In a previous article, I wrote about the basics of XSLT. With a simple text document and an XSLT processor you could convert an XML document into HTML. But that was a really basic document. Most XML documents have much more than one entity. They often have multiple nested entities and attributes of those entities.
XSLT is equipped to process complex XML as quickly and easily as simple. There are several parts to an XSL document:
- xsl:stylesheet element
- xsl:output element
- xsl:template elements
For this article, we will be working on converting an XML document that contains many address entries into a web page address book. Here is the XML we will be converting.
This is the element that starts every XSL document. In this element, you should define the version of XSLT you are using and the namespace of the specification. To convert the addresses, we’ll use XSLT version 1.0 with the specification at the W3C.
<xsl:stylesheet version="1.0" xmlns:xsl="http://www.w3.org/1999/XSL/Transform">
This element is not required in your XSL documents, but it’s a good idea. You can indicate the method you want to output (XML, HTML, text), indent your text (or not), indicate the doctype, and other things. For the address book, we just need to indent the HTML and set it up as HTML output.
<xsl:output method="html" indent="yes" doctype-public="-//W3C//DTD HTML 4.0 Transitional//EN"/>
The templates are the meat of your XSL document. They are where you define your HTML tags and other elements to be on your web page. The first and often only template you need is one that matches the entire XML document. This tells the XSL processor what to do with the entire XML document.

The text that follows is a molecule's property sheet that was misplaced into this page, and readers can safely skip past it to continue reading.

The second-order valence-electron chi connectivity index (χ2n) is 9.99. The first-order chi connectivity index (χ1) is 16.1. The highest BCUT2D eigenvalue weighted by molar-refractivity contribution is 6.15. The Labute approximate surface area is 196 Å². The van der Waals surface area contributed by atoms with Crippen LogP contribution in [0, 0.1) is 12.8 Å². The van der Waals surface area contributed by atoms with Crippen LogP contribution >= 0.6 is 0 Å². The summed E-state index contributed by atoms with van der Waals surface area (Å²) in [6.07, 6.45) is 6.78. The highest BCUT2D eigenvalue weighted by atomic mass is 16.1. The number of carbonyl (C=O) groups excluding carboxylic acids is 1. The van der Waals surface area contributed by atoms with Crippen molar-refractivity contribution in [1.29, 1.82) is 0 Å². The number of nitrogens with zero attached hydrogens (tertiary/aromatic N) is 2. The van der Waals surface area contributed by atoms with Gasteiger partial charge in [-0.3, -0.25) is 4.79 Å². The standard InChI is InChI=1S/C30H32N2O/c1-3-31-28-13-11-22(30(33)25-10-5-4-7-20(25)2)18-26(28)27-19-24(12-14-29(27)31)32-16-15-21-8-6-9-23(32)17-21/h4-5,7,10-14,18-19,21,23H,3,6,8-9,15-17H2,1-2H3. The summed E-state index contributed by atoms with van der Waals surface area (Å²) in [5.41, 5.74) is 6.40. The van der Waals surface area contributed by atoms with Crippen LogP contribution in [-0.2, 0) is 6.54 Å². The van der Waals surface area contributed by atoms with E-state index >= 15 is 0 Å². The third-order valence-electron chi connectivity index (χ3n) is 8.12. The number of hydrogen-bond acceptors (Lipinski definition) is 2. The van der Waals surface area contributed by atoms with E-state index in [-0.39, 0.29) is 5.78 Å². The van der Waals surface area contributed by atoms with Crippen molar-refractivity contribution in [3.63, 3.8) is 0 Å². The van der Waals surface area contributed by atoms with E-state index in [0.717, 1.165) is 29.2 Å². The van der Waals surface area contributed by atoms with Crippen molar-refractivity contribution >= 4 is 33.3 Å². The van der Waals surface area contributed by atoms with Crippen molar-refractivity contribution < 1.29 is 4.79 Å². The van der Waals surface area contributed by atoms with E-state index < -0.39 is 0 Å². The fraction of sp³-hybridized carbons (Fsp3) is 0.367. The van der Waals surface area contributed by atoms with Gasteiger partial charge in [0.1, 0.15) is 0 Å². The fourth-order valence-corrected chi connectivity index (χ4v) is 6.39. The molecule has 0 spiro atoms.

Once you’ve matched the entire XML document, you need to write your HTML elements. This is what will be written as your HTML document. So, like all HTML, you need the HTML tag, the HEAD tag, and so on. Here’s what it would look like:
There are many XSLT elements that you can use to convert your documents. For this XML document, we’ll be using two:
If you are a programmer, you are probably familiar with for each functions. But if you’re not, a for each function tells the processor to do the enclosed ommands on every instance of the element. For example, if you have 10 addresses in your address book, your for each statement would operate one at a time over each of them.
For the address book, I want to display each name in bold and then the address below, in this format:
City, State zip/postal code
When you want your XML elements to display in your XSLT output, you need to find out what the value is of those elements, and print them to the output. This is the most common XSLT element you will probably use. You can use it to display both the element contents and the attributes.
- to display the element contents
- to display the element attributes
<xsl:value-of select="address/street/@number"/>(the @-sign indicates that it’s an attribute)
The final step in the XSLT document is to close all the open tags, such as the xsl:for-each, xsl:template, and xsl:stylesheet. Then you’ll be ready to run your XSLT processor to create your HTML. For this style sheet, I used the Windows executable of James Clark’s XT.